Multiple mutations in the amino acid transporter genes SLC3A1 and SLC7A9 have been associated with an androgen-dependent cystinuria in the bulldog, French bulldog, and mastiff. Variant 2 (SLC3A1) is a linked marker, strongly associated with cystinuria. Intact male dogs inheriting two copies of this mutation (one from each parent) are expected to develop cystinuria within the first 2 years of life, placing them at increased risk of urolithiasis and urinary obstruction. Since this disease is androgen-dependent, female dogs inheriting two copies of this mutation do not develop clinical signs. In addition, castration of affected males dramatically reduces urine cystine levels and risk of stone formation.

Variant 3 (SLC7A9) is an independent linked marker speculatively associated with cystinuria type 3. Variant 3 was discovered in a bulldog affected with cystinuria which had also inherited two copies of Variant 2.1 Given that mutations in SLC7A9 are commonly implicated in incompletely dominant cystinuria in humans, Variant 3 may also play a role in canine cystinuria type 3. However, at this time, it is unknown if dogs inheriting one or two copies of Variant 3 in the absence of Variant 2 will develop cystinuria. Therefore, urinary cystine testing may be indicated for dogs which have inherited Variant 3, especially prior to breeding.

Although the frequencies of Variants 2 and 3 in the overall affected breed populations are unknown, PPG test data has shown that both Variants appear to be relatively common among the affected breeds.

 

Coat Color/Trait and Disease Probability Calculators

New for August 2021, PPG is proud to announce the release of two exciting new tools to assist breeders (and their veterinarians) in comparing test results from potential parents to ensure healthy puppies in the coat colors and traits desired. First, the PPG Coat Color and Trait calculator allows breeders to input dam and sire coat color and trait results for up to 6 different tests to determine the potential appearance outcome for a litter. In addition, PPG clients now have access to the PPG Disease calculator which allows for comparison of PPG test results from potential parents in order to determine if there are obvious disease risks prior to breeding. The disease calculator is reserved for dogs with PPG test results and is available for use after PPG clients have signed into their account. Veterinarians ordering testing for clients through a veterinary clinic account will also have access to these tools. Additional information about these calculators can be found in this blog by Dr. Blake Ballif, PPG’s Director of Development.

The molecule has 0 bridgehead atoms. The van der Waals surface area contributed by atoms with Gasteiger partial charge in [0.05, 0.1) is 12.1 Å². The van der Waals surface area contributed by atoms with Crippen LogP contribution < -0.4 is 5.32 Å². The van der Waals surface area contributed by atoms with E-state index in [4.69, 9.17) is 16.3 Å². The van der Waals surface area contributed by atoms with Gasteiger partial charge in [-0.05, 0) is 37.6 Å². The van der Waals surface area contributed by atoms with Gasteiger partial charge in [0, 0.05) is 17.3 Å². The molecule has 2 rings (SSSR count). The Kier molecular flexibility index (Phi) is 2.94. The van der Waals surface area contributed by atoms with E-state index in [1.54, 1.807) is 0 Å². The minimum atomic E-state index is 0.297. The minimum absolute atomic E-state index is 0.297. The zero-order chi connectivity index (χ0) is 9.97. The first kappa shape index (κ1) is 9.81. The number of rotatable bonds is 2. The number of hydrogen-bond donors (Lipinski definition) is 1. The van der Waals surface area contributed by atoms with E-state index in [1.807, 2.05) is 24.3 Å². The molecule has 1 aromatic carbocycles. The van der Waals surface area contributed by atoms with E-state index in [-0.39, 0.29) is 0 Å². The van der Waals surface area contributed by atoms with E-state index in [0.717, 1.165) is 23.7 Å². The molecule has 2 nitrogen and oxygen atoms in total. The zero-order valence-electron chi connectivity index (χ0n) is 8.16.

Contact:

Paw Print Genetics has a friendly staff of knowledgeable veterinarians and geneticists ready to answer your questions or assist in choosing the most appropriate tests for diagnosis in clinical inherited disease cases. Please feel free to call the laboratory during normal business hours at 509-483-5950 (8 am to 5 pm Pacific time, Monday through Friday) or email us a question at AskUs@pawprintgenetics.com.

References:

  1. Hitti RJ, Oliver JAC, Schofield EC, Bauer A, Kaukonen M, Forman OP, Leeb T, Lohi H, Burmeister LM, Sargan D, Melleresh CS. Whole Genome Sequencing of Giant Schnauzer Dogs with Progressive Retinal Atrophy Establishes NECAP1 as a Novel Candidate Gene for Retinal Degeneration. Genes (Basel). 2019 May 21;10(5). pii: E385. doi: 10.3390/genes10050385. [PubMed: 31117272]
  2. Mauri N, Kleiter M, Dietschi E et al: A SINE Insertion in ATP1B2 in Belgian Shepherd Dogs Affected by Spongy Degeneration with Cerebellar Ataxia (SDCA2). G3 (Bethesda) 2017 Vol 7 (8) pp. 2729-2737. [PubMed: 28620085]
  3. Minor KM, Letko A, Becker D, Drogemuller M, Mandigers PJJ, Bellekom SR, Leegwater PAJ, Stassen QEM, Purschbach K, Fischer A, Flegel T, Matiasek K, Ekenstedt KJ, Furrow E, Patterson EE, Platt SR, Kelly PA, Cassidy JP, Shelton GD, Lucot K, Bannasch DL, Martineau H, Muir CF, Priestnall SL, Henke D, Oevermann A, Jagannathan V, Mickelson JR, and Drogemuller C. Canine NAPEPLD-associated models of human myelin disorders. Sci Rep. 2018 Apr 11;8(1):5818. doi: 10.1038/s41598-018-23938-7. [PubMed: 29643404]
  4. Hirschvogel K, Matiasek K, Flatz K, Drogemuller M, Drogemuller C, Reiner B, Fischer A. Magnetic resonance imaging and genetic investigation of a case of rottweiler leukoencephalomyelopathy. BMC Vet Res. 2013 Mar 26;9:57. doi: 10.1186/1746-6148-9-57. [PubMed: 23531239]
  5. Harnevik L, Hoppe A, Soderkvist P. SLC7A9 cDNA cloning and mutational analysis of SLC3A1 and SLC7A9 in canine cystinuria. Mamm Genome. 2006 Jul;17(7):769-76. [PubMed: 16845473]